This is the first installment of a series of articles by Mike Bartick of Saltwater Photo. Mike is a professional underwater photographer who is widely published and also manages the Crystal Blue Dive Resort in Anilao, Philippines. Wetpixel will be publishing a series of articles and images by Mike chock full of invaluable underwater photography tips and techniques.
It’s late in the evening with hardly any moon to speak of. But, instead of thinking about sleep, we are thinking about diving, not just any dive though, blackwater diving.
Jumping into the open ocean at night certainly isn’t for everyone. Just the mere thought of div-ing in open ocean can sometimes create a bit of anxiety with some divers, adding in the caveat of diving in the open ocean at night and it positively spooks them.
Blackwater diving is not your typical night dive and we’re not heading to the bottom to explore the sand. In fact the bottom is the last place you would want to find yourself on an open ocean dive like this. Exploring, however, is what blackwater diving is all about.
Blackwater diving is an advanced style of diving that is done well off shore, over deep water, and away from any structure. The target subjects on a dive like this are planktons. Each even-ing as the sun sets, the planet’s largest animal migration begins as planktons move up from the depths to disperse and feed. This vertical migration carries with it many incredible ocean oddi-ties that would never be seen on a typical night dive. By inserting ourselves directly into the food chain, and with a little luck, we might be able to see some of this action and hopefully capture a few unique frames. Vertical migration is one of the the buzz word’s enthusiasts in-volved in blackwater diving will use to describe the upwards movement of planktons from the depths to the shallows. The deeper the water, the stranger the subjects, is one school of thought on this. The truth of the matter is, if you don’t get out there and explore, you will for sure not see anything.
Blackwater diving takes a bit of practice and requires a little dedication. Late nights are the norm, so resting during the daylight hours becomes a part of the daily routine. Because the experience is so unique, new dive skills must be learned in addition to learning how to shoot in this sometimes turbid environment. The other skill that must be learned is how to hunt for your subjects while drifting in the black night sea with nothing more then a torch to light your way. After a few blackwater dives, though, you will feel it all coming together and the whole routine becomes second nature. Soon, a regular day dives will seem like fluff and everything, including the computer you use, will be adapted for blackwater diving. At least that’s what happened with me.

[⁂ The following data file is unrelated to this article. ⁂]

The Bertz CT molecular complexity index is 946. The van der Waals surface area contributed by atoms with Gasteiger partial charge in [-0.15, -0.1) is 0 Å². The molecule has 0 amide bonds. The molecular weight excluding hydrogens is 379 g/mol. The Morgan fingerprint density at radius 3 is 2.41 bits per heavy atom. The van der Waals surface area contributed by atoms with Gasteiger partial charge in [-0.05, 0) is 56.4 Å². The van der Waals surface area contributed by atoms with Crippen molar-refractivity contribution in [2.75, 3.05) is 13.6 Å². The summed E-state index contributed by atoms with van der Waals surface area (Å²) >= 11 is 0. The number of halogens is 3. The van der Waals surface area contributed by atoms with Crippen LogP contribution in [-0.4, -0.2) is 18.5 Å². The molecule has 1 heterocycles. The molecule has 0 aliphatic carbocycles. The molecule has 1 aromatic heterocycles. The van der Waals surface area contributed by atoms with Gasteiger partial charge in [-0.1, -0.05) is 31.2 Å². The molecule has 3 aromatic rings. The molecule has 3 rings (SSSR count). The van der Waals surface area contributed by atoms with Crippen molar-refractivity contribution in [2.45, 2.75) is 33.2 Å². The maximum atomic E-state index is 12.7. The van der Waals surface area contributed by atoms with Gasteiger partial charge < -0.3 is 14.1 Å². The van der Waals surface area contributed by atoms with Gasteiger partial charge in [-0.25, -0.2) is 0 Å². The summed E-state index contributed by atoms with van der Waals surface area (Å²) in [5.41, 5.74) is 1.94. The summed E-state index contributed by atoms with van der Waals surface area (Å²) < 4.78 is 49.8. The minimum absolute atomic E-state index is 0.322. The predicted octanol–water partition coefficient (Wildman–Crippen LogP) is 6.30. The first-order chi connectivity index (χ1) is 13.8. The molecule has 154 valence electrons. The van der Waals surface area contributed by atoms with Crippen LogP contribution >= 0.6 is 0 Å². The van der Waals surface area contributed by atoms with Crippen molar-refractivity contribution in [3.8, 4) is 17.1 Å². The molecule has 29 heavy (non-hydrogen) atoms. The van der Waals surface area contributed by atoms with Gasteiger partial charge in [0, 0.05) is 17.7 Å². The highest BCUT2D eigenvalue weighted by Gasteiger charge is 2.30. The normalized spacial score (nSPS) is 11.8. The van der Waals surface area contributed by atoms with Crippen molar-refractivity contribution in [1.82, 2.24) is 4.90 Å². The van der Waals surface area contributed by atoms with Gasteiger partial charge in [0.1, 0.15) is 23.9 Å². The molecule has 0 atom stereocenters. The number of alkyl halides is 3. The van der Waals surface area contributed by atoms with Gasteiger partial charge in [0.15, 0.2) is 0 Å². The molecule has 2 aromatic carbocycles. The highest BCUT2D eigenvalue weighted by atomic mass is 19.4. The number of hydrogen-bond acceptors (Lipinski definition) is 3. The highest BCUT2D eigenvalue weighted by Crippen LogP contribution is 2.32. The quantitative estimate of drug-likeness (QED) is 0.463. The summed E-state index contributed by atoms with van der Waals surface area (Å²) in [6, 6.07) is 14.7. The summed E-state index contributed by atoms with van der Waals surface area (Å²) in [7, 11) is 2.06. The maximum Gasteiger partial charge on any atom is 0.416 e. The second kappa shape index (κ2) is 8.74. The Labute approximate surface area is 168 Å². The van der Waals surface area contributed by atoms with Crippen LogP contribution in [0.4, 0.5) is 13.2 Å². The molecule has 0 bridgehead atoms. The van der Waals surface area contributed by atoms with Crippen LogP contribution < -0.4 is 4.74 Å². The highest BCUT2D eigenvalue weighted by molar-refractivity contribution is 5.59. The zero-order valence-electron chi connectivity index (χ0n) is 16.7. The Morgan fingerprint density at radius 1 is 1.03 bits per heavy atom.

The equipment needed to do a blackwater dive safely can be organized in several ways. We’ve developed a rather extravagant “Downline” set up over time that offers a great visual reference, both above and below the water line. Our downline has a lit orange buoy on the top with a 33 meter weighted rope. The rope has several high powered lights attached to it that helps to at-tract the planktons and allows the divers to free swim at any depth, without being tethered.
Three basic tips for Blackwater diving:
Dive Skills: Safety first for BW diving. Be sure to have great buoyancy skills before ventur-ing out. On the dive move slowly and try not to fin too much as it creates a pressure wave. Each movement creates turbulence and many of the delicate creatures could be destroyed outright or sent spinning away, curl up or dash off.
Photo Skills: Much of what will be seen is very small. I suggest using a 60mm macro lens on an APSC camera, or 100/105mm on a full frame and without diopters. Float arms and a clip to secure your camera to your BC just incase you need both hands. Using a soft focus light trained over your lens port for fast focus and using strobe angles that will help to eliminate backscatter.